San Francisco restaurants may not like the minimum wage, but that doesn't mean they can avoid it. In a deal that was announced today by the California Labor Commission, 280 workers at Yank Sing, which operates two popular dim sum restaurants, won a whopping $4 million settlement over minimum wage and labor code violations.
The bone of contention was that workers had been paid the state minimum wage of $8 an hour, rather than San Francisco’s minimum wage, which is currently $10.74 an hour (and rising to $15 an hour in 2018). According to the commission, the restaurant’s management also misappropriated $1 million in tips over the last four years and failed to pay employees for all of the hours that they had worked. "Low-wage workers are often afraid to speak out," a Yank Sing employee identified as Mrs. Wu told KTVU. "But thanks to my co-workers' unity and collective action, we have made big changes in our workplace."
“It was all pretty blatant,” California Labor Commissioner Julie Su told the Los Angeles Times, charging that restaurants often "do not expect their employees to complain. They believe that it's cheaper to break the law because the chances of getting caught are slim, and the costs of getting caught are minimal." The complaint went into mediation, and the settlement is a good deal for the restaurant, since a $4 million judgment would cover only the tips ($1 million a year for four years) and not the wage or hourly violations. It’s also a good deal for the workers, since Yank Sing is committing to improving working conditions moving forward, according to the Chronicle, including benefits, health care, and vacation days. Yank Sing workers brought the complaint forward in 2013 in coordination with the Chinese Progressive Association, San Francisco’s Office of Labor Standards Enforcement, and the Asian Americans Advancing Justice-Asian Law Caucus.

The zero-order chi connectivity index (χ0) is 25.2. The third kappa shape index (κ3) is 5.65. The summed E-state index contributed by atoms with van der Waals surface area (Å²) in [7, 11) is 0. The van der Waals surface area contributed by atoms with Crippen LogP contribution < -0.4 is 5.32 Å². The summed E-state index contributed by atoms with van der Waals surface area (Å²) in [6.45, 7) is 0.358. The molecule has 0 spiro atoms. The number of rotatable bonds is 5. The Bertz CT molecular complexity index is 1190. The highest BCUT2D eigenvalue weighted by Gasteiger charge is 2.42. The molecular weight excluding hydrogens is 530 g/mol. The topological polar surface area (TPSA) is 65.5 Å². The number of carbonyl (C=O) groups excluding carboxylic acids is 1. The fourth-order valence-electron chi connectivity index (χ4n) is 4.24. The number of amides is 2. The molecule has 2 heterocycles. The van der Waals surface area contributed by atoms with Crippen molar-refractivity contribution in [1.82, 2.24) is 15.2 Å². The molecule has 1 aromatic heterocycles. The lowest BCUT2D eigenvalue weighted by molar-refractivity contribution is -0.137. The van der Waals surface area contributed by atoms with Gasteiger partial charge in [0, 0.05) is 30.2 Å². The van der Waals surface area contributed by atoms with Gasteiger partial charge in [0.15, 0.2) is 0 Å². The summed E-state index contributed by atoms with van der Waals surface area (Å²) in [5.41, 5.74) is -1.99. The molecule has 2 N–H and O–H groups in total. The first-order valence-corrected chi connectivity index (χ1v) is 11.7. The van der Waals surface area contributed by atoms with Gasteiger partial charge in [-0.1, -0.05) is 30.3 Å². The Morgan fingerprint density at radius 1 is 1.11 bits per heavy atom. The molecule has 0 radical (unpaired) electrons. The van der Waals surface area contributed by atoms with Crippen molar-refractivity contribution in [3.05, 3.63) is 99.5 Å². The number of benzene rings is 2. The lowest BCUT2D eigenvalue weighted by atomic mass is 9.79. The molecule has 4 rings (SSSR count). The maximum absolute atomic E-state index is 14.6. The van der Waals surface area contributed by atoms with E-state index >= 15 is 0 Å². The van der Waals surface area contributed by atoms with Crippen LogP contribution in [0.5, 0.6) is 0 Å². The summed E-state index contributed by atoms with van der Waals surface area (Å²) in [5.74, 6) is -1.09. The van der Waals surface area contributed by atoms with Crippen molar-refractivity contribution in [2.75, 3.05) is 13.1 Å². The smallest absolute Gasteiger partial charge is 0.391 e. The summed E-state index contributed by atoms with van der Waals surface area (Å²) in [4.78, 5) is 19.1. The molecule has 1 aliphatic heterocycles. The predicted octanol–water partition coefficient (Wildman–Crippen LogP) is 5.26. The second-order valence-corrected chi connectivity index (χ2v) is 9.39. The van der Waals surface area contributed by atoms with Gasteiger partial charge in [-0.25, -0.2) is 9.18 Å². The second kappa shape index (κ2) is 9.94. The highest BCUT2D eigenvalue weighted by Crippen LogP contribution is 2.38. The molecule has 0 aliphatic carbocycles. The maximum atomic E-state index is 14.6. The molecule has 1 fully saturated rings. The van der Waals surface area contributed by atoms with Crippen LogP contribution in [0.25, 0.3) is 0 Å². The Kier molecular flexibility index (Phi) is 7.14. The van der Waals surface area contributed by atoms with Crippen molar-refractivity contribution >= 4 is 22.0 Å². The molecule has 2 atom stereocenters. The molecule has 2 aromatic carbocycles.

Yank Sing’s white people menu is not covered by the settlement.